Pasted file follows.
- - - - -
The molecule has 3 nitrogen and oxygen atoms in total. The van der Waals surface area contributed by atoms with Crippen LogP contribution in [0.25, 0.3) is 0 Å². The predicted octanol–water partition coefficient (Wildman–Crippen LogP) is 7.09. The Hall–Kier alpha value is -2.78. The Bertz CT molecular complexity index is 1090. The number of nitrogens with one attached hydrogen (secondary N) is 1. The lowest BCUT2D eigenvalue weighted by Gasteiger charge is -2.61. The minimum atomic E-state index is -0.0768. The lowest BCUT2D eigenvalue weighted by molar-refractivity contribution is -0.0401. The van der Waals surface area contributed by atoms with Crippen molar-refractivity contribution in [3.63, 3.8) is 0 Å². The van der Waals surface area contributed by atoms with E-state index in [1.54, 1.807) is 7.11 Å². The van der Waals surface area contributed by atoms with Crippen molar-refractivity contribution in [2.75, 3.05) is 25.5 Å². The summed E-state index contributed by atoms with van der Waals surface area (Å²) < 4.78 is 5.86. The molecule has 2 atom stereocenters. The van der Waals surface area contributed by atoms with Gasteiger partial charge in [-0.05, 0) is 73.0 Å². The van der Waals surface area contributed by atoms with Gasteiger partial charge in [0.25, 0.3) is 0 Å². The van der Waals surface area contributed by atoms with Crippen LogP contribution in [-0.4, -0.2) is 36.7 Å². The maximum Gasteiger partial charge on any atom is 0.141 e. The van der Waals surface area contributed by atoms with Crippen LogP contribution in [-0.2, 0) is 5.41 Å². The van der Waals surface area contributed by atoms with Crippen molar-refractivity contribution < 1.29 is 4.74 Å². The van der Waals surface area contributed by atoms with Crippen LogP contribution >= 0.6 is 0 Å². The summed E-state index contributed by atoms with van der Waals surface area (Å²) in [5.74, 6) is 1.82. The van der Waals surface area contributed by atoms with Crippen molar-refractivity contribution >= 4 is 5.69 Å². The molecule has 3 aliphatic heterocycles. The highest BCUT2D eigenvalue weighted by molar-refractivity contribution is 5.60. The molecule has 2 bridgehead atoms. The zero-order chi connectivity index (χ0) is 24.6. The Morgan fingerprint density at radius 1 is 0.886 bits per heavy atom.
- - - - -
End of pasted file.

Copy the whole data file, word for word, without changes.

The molecule has 3 nitrogen and oxygen atoms in total. The van der Waals surface area contributed by atoms with Crippen LogP contribution in [0.25, 0.3) is 0 Å². The predicted octanol–water partition coefficient (Wildman–Crippen LogP) is 7.09. The Hall–Kier alpha value is -2.78. The Bertz CT molecular complexity index is 1090. The number of nitrogens with one attached hydrogen (secondary N) is 1. The lowest BCUT2D eigenvalue weighted by Gasteiger charge is -2.61. The minimum atomic E-state index is -0.0768. The lowest BCUT2D eigenvalue weighted by molar-refractivity contribution is -0.0401. The van der Waals surface area contributed by atoms with Crippen molar-refractivity contribution in [3.63, 3.8) is 0 Å². The van der Waals surface area contributed by atoms with E-state index in [1.54, 1.807) is 7.11 Å². The van der Waals surface area contributed by atoms with Crippen molar-refractivity contribution in [2.75, 3.05) is 25.5 Å². The summed E-state index contributed by atoms with van der Waals surface area (Å²) < 4.78 is 5.86. The molecule has 2 atom stereocenters. The van der Waals surface area contributed by atoms with Gasteiger partial charge in [-0.05, 0) is 73.0 Å². The van der Waals surface area contributed by atoms with Gasteiger partial charge in [0.25, 0.3) is 0 Å². The van der Waals surface area contributed by atoms with Crippen LogP contribution in [-0.4, -0.2) is 36.7 Å². The maximum Gasteiger partial charge on any atom is 0.141 e. The van der Waals surface area contributed by atoms with Crippen LogP contribution in [-0.2, 0) is 5.41 Å². The van der Waals surface area contributed by atoms with Crippen molar-refractivity contribution < 1.29 is 4.74 Å². The van der Waals surface area contributed by atoms with Crippen LogP contribution >= 0.6 is 0 Å². The summed E-state index contributed by atoms with van der Waals surface area (Å²) in [5.74, 6) is 1.82. The van der Waals surface area contributed by atoms with Crippen molar-refractivity contribution >= 4 is 5.69 Å². The molecule has 3 aliphatic heterocycles. The highest BCUT2D eigenvalue weighted by molar-refractivity contribution is 5.60. The molecule has 2 bridgehead atoms. The zero-order chi connectivity index (χ0) is 24.6. The Morgan fingerprint density at radius 1 is 0.886 bits per heavy atom.